Is that title too gross? Some words just gross me out but I couldn’t think of a clearer way to communicate how i felt. “Drain” is a nasty word like oozing and sloughing. And “Plug”? I have no idea, but gag me with a spoon already! I have no idea why i’m still writing this paragraph. I should really just delete it and start over, but in my experience, my creativity is based on 25% inappropriate topics, 30% things i would normally filter into the do-not-mention category, 20% no small children fighting over the same toy in a room full of similar toys, and 70% good old Holy Spirit. I realize that’s more than 100% but let’s keep in mind that that’s how the Holy Spirit rolls sometimes.

Anyway, before I started espousing the characteristics of words most commonly used in a wound clinic, the point of this whole blog was to assure you–dear reader–that I haven’t forgotten you this last month. Nothing saps my creativity faster than being constantly needed by people that don’t have a “Hey, let’s go play by ourselves and not fight or pull the dog’s tail!” button. I would even take a “regular naptime” button, but neither of my children have that one either. I’m pretty sure theirs was a factory recall but they are cute little buggers so i decided to keep them–dysfunctional nap button and all.

One of the tough things about being a creative person is that my creativity is a lifeline to God and one of the ways we intrinsically communicate. I am in his presence most when I’m sitting at the piano–even if it’s in a dirty house and in my bathrobe while my children get into the fruitsnacks. Even busting out the old glue gun can bring me into His presence, because it isn’t merely the aspect of occupying my hands and sitting still to think but simply tapping into an aspect of my nature that was divinely inspired. Most of the time that I write, I feel the introspective heart of God probing my own. It’s important to know yourself–even as cliche as that sounds. Just because you tick when everyone else tocks, doesn’t mean your tick is wrong. Although usually a tick isn’t a good thing. But you get what I’m saying, though…right?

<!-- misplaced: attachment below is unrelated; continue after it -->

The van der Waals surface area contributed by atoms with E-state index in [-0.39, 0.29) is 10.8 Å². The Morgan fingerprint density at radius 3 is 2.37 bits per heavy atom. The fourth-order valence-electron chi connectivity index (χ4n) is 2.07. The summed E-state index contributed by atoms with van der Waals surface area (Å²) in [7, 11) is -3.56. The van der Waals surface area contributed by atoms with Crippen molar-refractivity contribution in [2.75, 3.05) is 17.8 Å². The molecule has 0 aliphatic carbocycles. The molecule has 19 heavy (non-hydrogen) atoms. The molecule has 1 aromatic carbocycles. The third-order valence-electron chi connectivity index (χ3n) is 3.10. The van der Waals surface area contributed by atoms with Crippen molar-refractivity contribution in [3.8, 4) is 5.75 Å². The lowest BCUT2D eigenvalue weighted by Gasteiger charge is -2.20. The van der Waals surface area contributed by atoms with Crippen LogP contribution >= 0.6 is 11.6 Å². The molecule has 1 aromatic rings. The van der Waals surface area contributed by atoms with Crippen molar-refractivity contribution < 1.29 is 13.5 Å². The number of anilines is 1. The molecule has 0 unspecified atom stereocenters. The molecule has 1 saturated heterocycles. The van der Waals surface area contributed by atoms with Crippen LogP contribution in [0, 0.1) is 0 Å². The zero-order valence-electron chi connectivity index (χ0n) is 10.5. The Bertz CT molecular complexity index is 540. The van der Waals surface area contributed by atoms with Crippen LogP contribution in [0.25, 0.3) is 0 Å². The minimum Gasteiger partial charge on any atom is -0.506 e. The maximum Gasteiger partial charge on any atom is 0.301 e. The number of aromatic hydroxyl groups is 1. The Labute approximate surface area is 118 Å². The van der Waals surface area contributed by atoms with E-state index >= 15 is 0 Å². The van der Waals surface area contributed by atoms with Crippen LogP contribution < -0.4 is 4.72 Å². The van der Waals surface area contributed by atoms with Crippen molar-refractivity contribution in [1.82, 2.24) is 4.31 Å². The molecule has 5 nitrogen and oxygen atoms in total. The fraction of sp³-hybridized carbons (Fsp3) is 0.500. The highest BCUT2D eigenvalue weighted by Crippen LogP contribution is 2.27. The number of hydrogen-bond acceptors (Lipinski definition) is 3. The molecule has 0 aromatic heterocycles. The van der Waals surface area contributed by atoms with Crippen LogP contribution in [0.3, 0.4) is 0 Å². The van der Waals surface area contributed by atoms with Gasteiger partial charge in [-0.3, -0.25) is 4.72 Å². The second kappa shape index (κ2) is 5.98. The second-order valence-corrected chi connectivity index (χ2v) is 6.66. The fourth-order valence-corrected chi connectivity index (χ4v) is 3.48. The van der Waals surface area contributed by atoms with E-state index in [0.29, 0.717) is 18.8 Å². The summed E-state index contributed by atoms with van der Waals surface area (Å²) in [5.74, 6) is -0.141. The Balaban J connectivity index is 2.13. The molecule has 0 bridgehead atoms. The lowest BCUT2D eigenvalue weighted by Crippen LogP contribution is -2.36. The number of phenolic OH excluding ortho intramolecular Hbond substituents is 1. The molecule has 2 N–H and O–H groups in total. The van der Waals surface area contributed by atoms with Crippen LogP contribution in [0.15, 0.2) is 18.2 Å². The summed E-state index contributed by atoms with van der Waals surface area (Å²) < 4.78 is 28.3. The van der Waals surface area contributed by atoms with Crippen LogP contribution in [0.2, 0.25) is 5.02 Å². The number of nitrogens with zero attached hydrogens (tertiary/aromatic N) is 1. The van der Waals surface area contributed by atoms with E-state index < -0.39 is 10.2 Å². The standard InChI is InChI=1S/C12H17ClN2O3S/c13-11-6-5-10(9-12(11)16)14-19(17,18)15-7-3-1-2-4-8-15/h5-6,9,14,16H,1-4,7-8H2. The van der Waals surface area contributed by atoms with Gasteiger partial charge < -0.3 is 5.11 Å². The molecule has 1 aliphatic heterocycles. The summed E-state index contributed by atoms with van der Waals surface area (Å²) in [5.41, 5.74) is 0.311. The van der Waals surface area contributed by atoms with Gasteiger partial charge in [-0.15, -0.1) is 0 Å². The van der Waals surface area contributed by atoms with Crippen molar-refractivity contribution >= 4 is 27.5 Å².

You know, I really had a point I was trying to make with that whole blog title and now it doesn’t seem to apply quite as much. I was trying to use a word picture to show how being a mother to two “lively” children affects my creativity. Aaaanyway. That’s the other thing about kids–they take away your short-term memory.

Hi, what are we doing here again?…oh right, i was blogging.



This post goes out to HGTV

Alright, for those of you that want an “after” picture–I was talking to Martha the other day on the way to my HGTV shoot and we decided that I should probably clean my kitchen and put on those darn drawer pulls before we make the official “after” post. I mean, in my experience, Martha Stewart is occasionally right about that sort of thing, so I decided to go with it.

I do have a tiny sort of deadline in my head. Apparently (according to county records) on November 2nd 2012, my house will be one century, one decade, one year, one month, and one day old. I would love to have it mostly finished for pictures by then. For those of you mathematically challenged people–and since most of my readers did not grow up in China, I’ll assume that this applies to about 78% of you–my house was built in 1901 and i believe it was finished on October 1st.

In the meantime, I would love to see before-and-after pictures of YOUR houses. I don’t care if the before is messy and the after is clean, or vice-versa, but feel free to send them to me so i can feature them on my blog and talk about your interior decorating choices and whether or not myself and the rest of the internet think kindly of them. I kid, we will only say nice things. But seriously, send me some pictures.